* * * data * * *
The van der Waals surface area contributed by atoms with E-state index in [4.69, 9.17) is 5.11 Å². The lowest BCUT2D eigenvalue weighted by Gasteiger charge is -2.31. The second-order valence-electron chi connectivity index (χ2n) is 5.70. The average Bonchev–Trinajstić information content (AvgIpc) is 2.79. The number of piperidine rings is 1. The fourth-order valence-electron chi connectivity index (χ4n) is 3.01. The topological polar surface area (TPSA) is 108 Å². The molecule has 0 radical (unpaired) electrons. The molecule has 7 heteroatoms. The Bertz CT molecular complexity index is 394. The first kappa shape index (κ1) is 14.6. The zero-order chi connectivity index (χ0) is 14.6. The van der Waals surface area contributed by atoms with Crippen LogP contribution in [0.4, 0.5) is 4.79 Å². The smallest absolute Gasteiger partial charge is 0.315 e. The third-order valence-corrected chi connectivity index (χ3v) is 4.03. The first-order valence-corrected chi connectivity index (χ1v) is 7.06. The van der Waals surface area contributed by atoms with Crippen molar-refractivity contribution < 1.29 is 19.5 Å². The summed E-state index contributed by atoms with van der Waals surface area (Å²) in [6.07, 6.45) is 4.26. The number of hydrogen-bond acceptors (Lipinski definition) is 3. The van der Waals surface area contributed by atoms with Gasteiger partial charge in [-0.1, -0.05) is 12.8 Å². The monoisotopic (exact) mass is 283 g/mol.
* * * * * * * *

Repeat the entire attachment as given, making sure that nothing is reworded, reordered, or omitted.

The van der Waals surface area contributed by atoms with E-state index in [4.69, 9.17) is 5.11 Å². The lowest BCUT2D eigenvalue weighted by Gasteiger charge is -2.31. The second-order valence-electron chi connectivity index (χ2n) is 5.70. The average Bonchev–Trinajstić information content (AvgIpc) is 2.79. The number of piperidine rings is 1. The fourth-order valence-electron chi connectivity index (χ4n) is 3.01. The topological polar surface area (TPSA) is 108 Å². The molecule has 0 radical (unpaired) electrons. The molecule has 7 heteroatoms. The Bertz CT molecular complexity index is 394. The first kappa shape index (κ1) is 14.6. The zero-order chi connectivity index (χ0) is 14.6. The van der Waals surface area contributed by atoms with Crippen LogP contribution in [0.4, 0.5) is 4.79 Å². The smallest absolute Gasteiger partial charge is 0.315 e. The third-order valence-corrected chi connectivity index (χ3v) is 4.03. The first-order valence-corrected chi connectivity index (χ1v) is 7.06. The van der Waals surface area contributed by atoms with Crippen molar-refractivity contribution < 1.29 is 19.5 Å². The summed E-state index contributed by atoms with van der Waals surface area (Å²) in [6.07, 6.45) is 4.26. The number of hydrogen-bond acceptors (Lipinski definition) is 3. The van der Waals surface area contributed by atoms with Gasteiger partial charge in [-0.1, -0.05) is 12.8 Å². The monoisotopic (exact) mass is 283 g/mol.